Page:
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    Did something like this long back as a child. I especially remember the setting up the kitchen part by the adults. But it had rained and we had to pack up. Ha ha! Those days we used straw mats. Plastic mats are in now and they are super easy to clean too. Longer stay indeed requires good amount of planning.

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  • December 31, 2019 at 8:57 pm
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    I have not done a long term camping. But I can see how these tips would be great advice. I like the idea of the mats if you are driving in to create more comfort. Also being organized with the kitchen and pantry is so important. I have done a road trip with camping but in a camper van and organization was key.

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  • December 31, 2019 at 8:45 pm
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    This is almost like setting up a house. Kitchen is very important and as suggested it must be set up right. Long camping should feel homely. Keeping the tent clean should be a foremost priority. I love your camping tips. Even though I am not into camping, I would love to apply these when I go for one.

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  • December 30, 2019 at 11:39 pm
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    I like to enjoy camping in a place longer. But I need to feel it just when I came to the campground. To stay longer, I need to have feel-good chemistry in the area. Longer camping indeed means long-term planning of the meals, especially during summer. So I buy tuna tins, rice, etc. I don’t like waste food. Lights are essential too. I like to make my campsite cozier, so I like to have electric candles and lanterns.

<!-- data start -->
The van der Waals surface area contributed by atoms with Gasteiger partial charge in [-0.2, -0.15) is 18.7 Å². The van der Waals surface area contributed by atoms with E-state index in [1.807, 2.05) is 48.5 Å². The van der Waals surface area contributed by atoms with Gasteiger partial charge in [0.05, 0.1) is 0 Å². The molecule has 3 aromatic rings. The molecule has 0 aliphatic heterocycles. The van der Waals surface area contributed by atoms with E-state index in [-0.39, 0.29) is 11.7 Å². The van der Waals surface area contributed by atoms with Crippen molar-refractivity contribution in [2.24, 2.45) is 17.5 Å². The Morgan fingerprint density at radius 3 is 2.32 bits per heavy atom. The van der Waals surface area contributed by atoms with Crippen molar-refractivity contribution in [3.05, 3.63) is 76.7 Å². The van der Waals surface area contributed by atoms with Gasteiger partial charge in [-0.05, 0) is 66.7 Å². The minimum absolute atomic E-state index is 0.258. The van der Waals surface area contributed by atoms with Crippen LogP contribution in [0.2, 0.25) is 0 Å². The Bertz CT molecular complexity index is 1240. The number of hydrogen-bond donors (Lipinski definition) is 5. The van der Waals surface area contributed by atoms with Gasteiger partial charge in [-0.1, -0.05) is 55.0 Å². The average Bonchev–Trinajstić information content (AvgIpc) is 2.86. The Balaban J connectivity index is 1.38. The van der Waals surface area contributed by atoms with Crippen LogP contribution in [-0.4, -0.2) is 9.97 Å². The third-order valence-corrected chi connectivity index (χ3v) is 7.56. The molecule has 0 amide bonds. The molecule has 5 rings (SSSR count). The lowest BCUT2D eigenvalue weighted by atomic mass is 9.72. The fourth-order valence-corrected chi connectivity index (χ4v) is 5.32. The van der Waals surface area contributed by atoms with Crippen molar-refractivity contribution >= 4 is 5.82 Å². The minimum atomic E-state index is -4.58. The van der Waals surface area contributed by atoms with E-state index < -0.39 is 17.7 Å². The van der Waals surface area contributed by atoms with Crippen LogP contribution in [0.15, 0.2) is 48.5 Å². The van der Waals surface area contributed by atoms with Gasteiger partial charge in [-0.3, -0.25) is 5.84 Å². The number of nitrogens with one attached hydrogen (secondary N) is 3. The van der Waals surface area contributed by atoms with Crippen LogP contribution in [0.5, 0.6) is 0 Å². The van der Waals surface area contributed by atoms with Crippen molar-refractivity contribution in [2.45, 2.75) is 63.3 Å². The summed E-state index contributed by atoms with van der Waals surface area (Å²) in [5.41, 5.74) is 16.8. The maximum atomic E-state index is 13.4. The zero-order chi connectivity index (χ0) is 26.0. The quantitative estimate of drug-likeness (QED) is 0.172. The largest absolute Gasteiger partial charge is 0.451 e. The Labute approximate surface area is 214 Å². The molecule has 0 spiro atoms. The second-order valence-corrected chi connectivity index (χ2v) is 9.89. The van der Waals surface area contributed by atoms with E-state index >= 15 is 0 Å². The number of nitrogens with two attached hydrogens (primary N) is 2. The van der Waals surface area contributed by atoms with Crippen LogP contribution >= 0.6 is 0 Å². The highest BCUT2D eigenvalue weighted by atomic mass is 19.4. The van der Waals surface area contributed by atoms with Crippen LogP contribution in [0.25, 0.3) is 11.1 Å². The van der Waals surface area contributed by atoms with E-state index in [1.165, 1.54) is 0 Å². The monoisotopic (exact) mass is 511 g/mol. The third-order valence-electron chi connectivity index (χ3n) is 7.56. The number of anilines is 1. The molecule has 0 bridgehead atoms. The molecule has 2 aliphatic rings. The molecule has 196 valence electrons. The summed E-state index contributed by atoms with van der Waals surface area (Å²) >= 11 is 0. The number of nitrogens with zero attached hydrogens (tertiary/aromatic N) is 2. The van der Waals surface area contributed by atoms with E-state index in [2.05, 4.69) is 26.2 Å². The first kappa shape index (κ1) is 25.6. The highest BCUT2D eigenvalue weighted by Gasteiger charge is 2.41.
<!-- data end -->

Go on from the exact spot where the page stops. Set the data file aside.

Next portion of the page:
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  • December 30, 2019 at 2:56 pm
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    I havent really done camping for a long time and I think if I was to set up camp today, it might take me a bit longer than usual to set up and I am sure I would get things wrong. I used to go carvaninng with my parents and we would have an extenstion set up with a bigger kitchen and tables/chairs etc which is similiar to having a camp set up here as described. It’s much more better to have a lot more space for a longer stay, just makes the stay much more comfortable.

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  • December 30, 2019 at 3:02 am
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    My Aussie camping is usually in a camper trailer but the principles for long term stay preparation are the same – planning, investing time in site set-up and comfort are essential. Ensuring the camper trailer (or tent!) is level is an absolute must, even if it means changing campsites – you can easily put up with a night or two on a non-level site, but after that it just gets irritating! We have our camping chairs (obviously not for hike-in sites) that travel with us everywhere – once we’ve set them up and settled down with a coffee (or something stronger) it really feels like a home away from home!